Daisy catches her friends up on the whole story, and Bernie suggests next time using a telephone if she just wants Simone to be her maid of honor. She’s holding hands casually with Simone, and it makes me so incredibly happy to see their domestic bliss. I watch lots of shows with a majority-straight cast, and normally enjoy them, but then the instant I see a queer couple I connect with them so much more strongly. I apologize for all of the needless gushing in this recap!
Simone asks Nicky what he thinks of The Six, and Nicky has never even heard of them before. He didn’t even know Daisy was a singer, although he does acknowledge that her voice is beautiful.
Over dinner that night, we find out that Nicky owns multiple houses and is a student working on his dissertation. How is he this successful, you ask? He’s a prince in Ireland. He even has a castle!
While Bernie sleeps, Simone slips outside to chat with Daisy. She’s playing a strange looking guitar, and Daisy shares that she lost hers when the cops found her stash in it and started swarming. She just left it to avoid the whole situation.
Simone brings up the tour, and Daisy says that she’s never going back to the US so none of that matters anymore.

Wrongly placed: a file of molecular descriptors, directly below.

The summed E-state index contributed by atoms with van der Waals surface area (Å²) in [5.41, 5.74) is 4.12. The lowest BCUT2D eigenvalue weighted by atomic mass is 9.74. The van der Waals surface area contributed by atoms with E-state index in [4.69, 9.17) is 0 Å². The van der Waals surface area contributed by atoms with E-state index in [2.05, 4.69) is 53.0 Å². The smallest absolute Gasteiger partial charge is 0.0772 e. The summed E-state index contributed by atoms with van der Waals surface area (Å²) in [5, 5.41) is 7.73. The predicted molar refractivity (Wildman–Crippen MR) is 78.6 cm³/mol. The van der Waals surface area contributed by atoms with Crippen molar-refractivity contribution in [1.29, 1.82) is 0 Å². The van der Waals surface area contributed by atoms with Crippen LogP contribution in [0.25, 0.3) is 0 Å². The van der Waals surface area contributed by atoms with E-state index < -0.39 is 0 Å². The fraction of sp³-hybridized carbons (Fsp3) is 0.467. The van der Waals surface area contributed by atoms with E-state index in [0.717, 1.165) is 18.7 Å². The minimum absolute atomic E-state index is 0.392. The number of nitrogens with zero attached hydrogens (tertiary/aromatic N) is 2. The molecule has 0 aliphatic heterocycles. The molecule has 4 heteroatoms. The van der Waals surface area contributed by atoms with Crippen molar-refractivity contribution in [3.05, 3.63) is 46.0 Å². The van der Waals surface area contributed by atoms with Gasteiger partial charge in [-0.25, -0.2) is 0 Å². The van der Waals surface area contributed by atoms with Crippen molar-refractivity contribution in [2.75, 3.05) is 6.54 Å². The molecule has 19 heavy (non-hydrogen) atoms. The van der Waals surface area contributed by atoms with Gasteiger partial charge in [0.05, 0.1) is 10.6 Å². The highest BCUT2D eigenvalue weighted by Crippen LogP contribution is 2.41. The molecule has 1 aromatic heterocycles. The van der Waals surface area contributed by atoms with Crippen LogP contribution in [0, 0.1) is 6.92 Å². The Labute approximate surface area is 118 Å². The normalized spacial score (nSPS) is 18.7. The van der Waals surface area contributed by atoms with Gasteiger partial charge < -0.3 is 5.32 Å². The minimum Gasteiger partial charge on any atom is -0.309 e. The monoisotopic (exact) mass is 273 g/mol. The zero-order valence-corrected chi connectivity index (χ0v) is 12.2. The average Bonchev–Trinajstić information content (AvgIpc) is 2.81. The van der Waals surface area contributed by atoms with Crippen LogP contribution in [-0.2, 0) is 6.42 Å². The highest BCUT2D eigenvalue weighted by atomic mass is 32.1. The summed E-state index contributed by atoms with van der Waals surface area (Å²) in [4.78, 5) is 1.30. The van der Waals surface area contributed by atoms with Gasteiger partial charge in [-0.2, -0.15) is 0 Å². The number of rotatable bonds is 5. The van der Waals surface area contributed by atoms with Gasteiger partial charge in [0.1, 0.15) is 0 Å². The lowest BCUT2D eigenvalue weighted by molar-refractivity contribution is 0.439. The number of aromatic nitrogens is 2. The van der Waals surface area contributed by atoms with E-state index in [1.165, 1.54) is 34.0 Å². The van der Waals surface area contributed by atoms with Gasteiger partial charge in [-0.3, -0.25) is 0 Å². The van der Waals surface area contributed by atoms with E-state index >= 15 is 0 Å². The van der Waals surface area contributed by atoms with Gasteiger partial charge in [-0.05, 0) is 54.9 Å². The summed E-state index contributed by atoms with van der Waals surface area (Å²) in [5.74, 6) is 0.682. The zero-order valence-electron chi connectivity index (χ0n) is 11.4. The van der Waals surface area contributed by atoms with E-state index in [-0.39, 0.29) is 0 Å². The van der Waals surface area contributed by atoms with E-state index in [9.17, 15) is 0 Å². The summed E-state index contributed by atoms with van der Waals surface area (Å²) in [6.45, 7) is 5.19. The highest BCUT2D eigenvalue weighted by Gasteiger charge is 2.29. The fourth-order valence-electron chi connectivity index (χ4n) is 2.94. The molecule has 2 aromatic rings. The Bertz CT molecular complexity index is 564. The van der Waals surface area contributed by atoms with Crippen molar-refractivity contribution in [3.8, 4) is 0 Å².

Simone: That’s you. On the cover of Rolling Stone. Daisy: No it’s not.
Daisy takes the magazine from Simone and walks inside. Then, as though she can’t help herself, she opens the pages and begins reading yet again. Billy has filled the article with quotes such as “Talent like Daisy’s is wasted on someone like Daisy.” “Addict”, “head case” and “selfish” pepper the page. The entire article has become about how Daisy is impossible to work with, filled with photos of Daisy and Billy interacting. Daisy’s close to tears before she sets the magazine down and returns to her fiance in bed.
The group heads to a party, where Daisy and Simone meet a poet. The man shares that he won a large prize four years ago, and ever since then he hasn’t published anything. If people want to read his poetry, they can come over to his house and read it. Simone doesn’t understand, believing the point of writing is for it to be read, but Daisy looks as though she’s never heard such an incredible idea in her life.
Daisy’s not the only one who’s happier than ever. Nicky, who Daisy has only ever seen as happy, went through a period of deep depression when his parents died a few years ago, and it’s only with Daisy that he snapped out of it. Daisy looks shocked to hear this, and I wonder how much she actually knows about Nicky’s life.
Simone is also feeling free. She’s happy to be in a foreign country where she doesn’t know anyone with Bernie, but she also can’t stop thinking about the fact that they’ll need to go home eventually. Bernie knows that it can be the same back in New York. In fact, she says that she’s in love with Simone! For her part, Simone just looks on sadly, wondering if she can give the woman what she wants. My heart breaks! I want Simone to be happy and fully herself.